Being vegetarian in Singapore is hard, they say. In a country full of culinary delights that are as awfully unhealthy as they are incredibly delicious, this is occasionally – and only very occasionally – true. Being a vegetarian in your home city, or in any first-world city caught up with the soy milk and quinoa crazes that have swarmed our societies (and as a self-confessed soy junkie I say this endearingly) can also be surprisingly easy.
Starbucks has veggie sandwiches; every hipster café has a veggie burger and even your local food court has locally made and now internationally popular tempeh treats. In a land where you speak the language and understand the culture, you’ll be fine. It’s a minor inconvenience at worst.
Venture further afield, however, and your solid-as-a-stack-of-tofu safety net is gone completely. Reading labels to check for gelatin is no longer a luxury you can afford. Sending food back to the kitchen? Good luck with that. After years of not eating meat, your taste buds become incredibly sensitive to the now-unfamiliar flavours of seafood and meat. Once it’s there, you know it’s there.
The first time you sit in a café with an unfamiliar language being yelled over your head, a suspicious sausage sitting in the middle of what you thought was a meat-free meal, it dawns on you: If you persist with the same dietary strictness you arrived with, you’re going to be that traveller.
And you, the open-minded, earth-roaming, globetrotter that you are, don’t want to be that traveller. Nobody likes that traveller. The sort who corrects people because something wasn’t done the way you think it should’ve been done. The sort who isn’t there to learn but to teach, to correct instead of to observe. And so, for the very first time since you began your healthy life on a moral high ground and cruelty-free couscous, you eat around the offending bit of bacon, or you ignore that slight taste of salmon. “You can do this,” you tell yourself, hoping you won’t be ill (it happens when you’ve been perfectly pork-free for years).
And just like we can all learn to swim in questionable water in Cambodia, or piss in a doorless bathroom in China, we learn to adapt.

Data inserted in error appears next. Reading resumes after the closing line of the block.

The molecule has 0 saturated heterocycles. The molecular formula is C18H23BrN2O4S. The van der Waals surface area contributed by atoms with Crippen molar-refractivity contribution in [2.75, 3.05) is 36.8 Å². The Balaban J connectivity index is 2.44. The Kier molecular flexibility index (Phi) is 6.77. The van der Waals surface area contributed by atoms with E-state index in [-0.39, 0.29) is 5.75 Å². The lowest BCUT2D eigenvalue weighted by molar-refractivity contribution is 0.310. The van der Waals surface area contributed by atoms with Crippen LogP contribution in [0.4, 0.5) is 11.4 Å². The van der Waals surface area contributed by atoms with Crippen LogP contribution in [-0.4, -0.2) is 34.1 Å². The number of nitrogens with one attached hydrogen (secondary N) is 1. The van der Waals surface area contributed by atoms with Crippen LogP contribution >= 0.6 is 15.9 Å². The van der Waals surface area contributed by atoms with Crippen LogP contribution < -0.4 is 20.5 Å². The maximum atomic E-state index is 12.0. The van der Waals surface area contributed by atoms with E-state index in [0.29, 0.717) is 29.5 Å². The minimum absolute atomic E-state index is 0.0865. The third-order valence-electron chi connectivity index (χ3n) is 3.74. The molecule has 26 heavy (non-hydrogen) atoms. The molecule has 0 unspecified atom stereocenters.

Speaking of China, it was here that I learnt to graciously accept the good intentions of others instead of sticking to your beliefs, as strict as they once may have been. Well-meaning ayis at a restaurant may, from time to time, take your request for no meat to mean less meat (or more meat, in some cases), and – through a good mix of charity and misunderstanding – throw a sprinkling of minced meat onto your otherwise successful order. “This poor foreigner, missing out on all that flavour!” You can almost hear it right out loud.
Or perhaps you’re invited to a new friend’s house for dinner. “I know you’re vegetarian, so I made you lots of fish!” you’re told as you’re taken to a table struggling under the weight of fish, prawns, and every seafood dish known to humanity.
I once made the regrettable mistake of very politely and quite reluctantly turning down a steaming plate of fish, cooked specially for me. It was promptly replaced with every vegan’s worst nightmare, simply because it’s the hardest to explain: eggs. Next move: eat the damn eggs.
So you learn to either communicate better or to suck it up and slurp it down because someone’s good intentions might quite likely be a higher priority than your dietary preferences. Try asking for a vegan meal at a rural farm-side homestay; you’re unlikely to get it, and you’re very likely to inadvertently offend the community you are putting your money towards developing.
In Russia, I was thrilled when one day, out of nowhere, every place I went to had a brand-new vegetarian menu full of vegetable-based treats, and plenty to choose from – not usually how it happens in these meat-hungry parts of the world. “Finally, the land of salmon, meat, and vodka has come around!” I thought. No such luck – this highly religious orthodox community has a habit of creating a pre-Easter menu for Lent: A sacrifice for most diners, but like Christmas come early for the uninformed vegetarian.
A religious time of feasting eventually did come around on Easter Sunday – a resurrection of hearty beef slices for almost everyone, the return to a life of bland potato and mushrooms in various configurations for the rest of us vegetarians.
IT’S A WRAP
Wherever you are in the world, though, gentrification has stretched its smoothie-powered limbs far and wide. Vegetarian hipsters (again, said both confession-ally and endearingly) travel and take with them a demand for home-brewed beer, black bean burgers, and what’s more dangerous still: the means to pay for it. It’s becoming easier than ever to travel as a vegetarian, though I do wonder if that takes some of the fun out of it. Surrounding yourself in cosy cafes filled with hummus wraps and Helvetica signs can only bring so much to your travel experience – a comfort for many of us, sure, but a potential distraction from the path you had set out to explore.
COMING HOME TO COMFORT FOOD
Home will always have the comfort food you seek – whether it’s overpriced kale or the local treats you know your way around. For the strict vegan turned occasional eat-around-the-chicken eater, I have some advice that makes travelling so much more fulfilling, so long as you don’t tell the vegan police: If you close your eyes and try not to think about why your food is slightly tastier than usual and – for the life of you – you have absolutely no idea why, then it doesn’t count.
Keep chewing and travel on.